Maynard James Keenan holds a wine list the same way he handles a microphone, with easy authority. He flips through the pages, and great wines begin shaking in the cellar. The lead singer of alternative hard rock bands A Perfect Circle and Tool is at Babbo, his favorite New York restaurant, and he's ready to party -- or at least have dinner -- like a rock star.
Earlier, in his SoHo hotel room, Keenan sat at his desk, typing at his computer, oblivious to his tour manager, publicist, a makeup artist and photography crew tiptoeing around him. Keenan was dressed in a black button-down shirt and black pants, wearing a brown wig of dreadlocks and a pair of thick glasses that would invite bullies from any playground. When his tour manager whispered something to him, he responded quietly, sounding nothing like the singer whose commanding voice is featured on two CDs with A Perfect Circle and five with Tool. It's no wonder many music journalists have found the frontman enigmatic, evasive and unapproachable. But they clearly have never shared a bottle of wine with him.
At dinner, the dreadlocks, thick glasses and intimidating whisper are gone. At dinner, Keenan embraces the spotlight. Except that tonight, he does not have 50,000 pierced and tattooed faithful fans cheering for him. Tonight, he's orchestrating the wines.
He orders two bottles at once, setting the pace for the evening and showing his guests and the Babbo staff who leads this band. The bottle of Soldera Brunello di Montalcino Case Basse 1983, he'd like for the table first, while the Sassicaia 1990 gets a chance to breathe. Two bottles of Solaia 1990 follow, and Giuseppe Quintarelli Amarone della Valpolicella Classico Superiore Riserva 1990 caps off the night.
The Babbo wine list charges Keenan's soul. "To me, it's like the Ten Commandments. They pull out the list for Sassicaia, and it's like, 'Ah, God spoke,'" he says. "Look at that. A page and a half of Sassicaia on one wine list is enough to make my heart stop."
His love affair with Babbo began on his first trip, when he was brought by his friend -- and guest on this night -- actor Chris Meloni. They indulged in a magnum of 1990 Sassicaia. "If you have a magnum of 1990 Sassicaia on your wine list and it's not gone, it's a crime," he says.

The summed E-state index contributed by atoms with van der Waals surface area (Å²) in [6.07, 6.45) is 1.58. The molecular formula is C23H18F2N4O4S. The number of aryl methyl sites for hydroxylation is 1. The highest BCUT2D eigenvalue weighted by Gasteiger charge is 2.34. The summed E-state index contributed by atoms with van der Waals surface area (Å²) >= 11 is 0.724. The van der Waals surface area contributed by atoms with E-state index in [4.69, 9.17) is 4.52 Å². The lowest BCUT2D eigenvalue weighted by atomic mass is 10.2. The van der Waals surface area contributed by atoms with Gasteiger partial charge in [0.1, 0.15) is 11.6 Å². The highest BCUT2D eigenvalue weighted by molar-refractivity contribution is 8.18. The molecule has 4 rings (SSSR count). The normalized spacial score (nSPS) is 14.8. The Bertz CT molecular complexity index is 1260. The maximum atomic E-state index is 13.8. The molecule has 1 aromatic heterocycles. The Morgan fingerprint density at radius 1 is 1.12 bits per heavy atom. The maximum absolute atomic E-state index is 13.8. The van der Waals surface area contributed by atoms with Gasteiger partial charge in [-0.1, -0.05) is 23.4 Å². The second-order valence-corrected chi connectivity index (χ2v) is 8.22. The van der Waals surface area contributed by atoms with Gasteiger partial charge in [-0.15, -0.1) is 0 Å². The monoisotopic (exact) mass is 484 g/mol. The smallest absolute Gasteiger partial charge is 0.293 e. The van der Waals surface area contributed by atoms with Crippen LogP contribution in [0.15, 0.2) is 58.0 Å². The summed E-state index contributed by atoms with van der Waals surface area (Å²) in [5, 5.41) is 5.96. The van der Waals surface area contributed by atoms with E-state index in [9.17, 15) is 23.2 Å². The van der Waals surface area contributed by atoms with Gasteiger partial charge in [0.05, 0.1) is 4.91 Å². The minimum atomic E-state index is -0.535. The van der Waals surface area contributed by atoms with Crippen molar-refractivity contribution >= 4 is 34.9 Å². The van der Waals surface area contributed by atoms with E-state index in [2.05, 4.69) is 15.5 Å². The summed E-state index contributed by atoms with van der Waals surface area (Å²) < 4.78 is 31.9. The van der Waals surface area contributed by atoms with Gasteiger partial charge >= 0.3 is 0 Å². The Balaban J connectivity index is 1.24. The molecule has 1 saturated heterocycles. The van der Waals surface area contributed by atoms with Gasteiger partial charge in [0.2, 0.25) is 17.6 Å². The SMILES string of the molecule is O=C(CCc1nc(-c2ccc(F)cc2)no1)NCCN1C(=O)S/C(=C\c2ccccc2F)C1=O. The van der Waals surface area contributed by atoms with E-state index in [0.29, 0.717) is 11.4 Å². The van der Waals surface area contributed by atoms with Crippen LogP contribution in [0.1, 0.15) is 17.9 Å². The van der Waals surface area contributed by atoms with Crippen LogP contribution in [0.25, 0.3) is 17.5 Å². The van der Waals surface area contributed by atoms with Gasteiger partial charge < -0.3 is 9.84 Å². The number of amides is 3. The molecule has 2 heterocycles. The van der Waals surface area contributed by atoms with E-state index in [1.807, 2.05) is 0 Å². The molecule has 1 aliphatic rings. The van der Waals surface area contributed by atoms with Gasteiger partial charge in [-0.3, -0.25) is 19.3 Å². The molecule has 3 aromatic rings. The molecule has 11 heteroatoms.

Keenan, 39, was born in Ohio, but bounced around the country as a child, and lived in Michigan during his high school years. He spent time at West Point, in the United States Military Academy, but left to study art. Eventually landing in Los Angeles, Keenan met drummer Danny Carey, with whom he would form Tool.
Tool's first release, Opiate, debuted in 1992, and the band began seeing regular play on MTV with the song "Sober" off the album Undertow, released in 1993. In 2000, Keenan took time away from Tool, which enjoyed album sales in the millions, to front A Perfect Circle. The band's debut album, Mer de Noms, went platinum in the United States (more than 1 million copies sold), and the 2003 follow-up, Thirteenth Step, is well on its way. Both releases are softer and less angst-driven than the hard rock sound of Tool.
Songstress Tori Amos turned Keenan on to wine in 1995 when she gave him a bottle of Silver Oak Napa Valley 1992. "All of a sudden it all made sense, and I caught the virus, so to speak," he says.
Today, at his home just outside of Sedona, Ariz., Keenan has collected about 2,000 bottles. He installed the cellar about three years ago, when he had 400 bottles in his basement and realized it was time to plan ahead. Keenan broke ground outside of his house. "I was so obsessed that I just had to go build an entire room underground, beyond my house."
In addition to fronting two bands, Keenan is a partner in Hillmont, a Los Angeles steak house. His involvement in the Hollywood Boulevard establishment is evident on the wine list in the section dubbed "Maynard's Picks." Penfolds Magill Estate wines are a staple.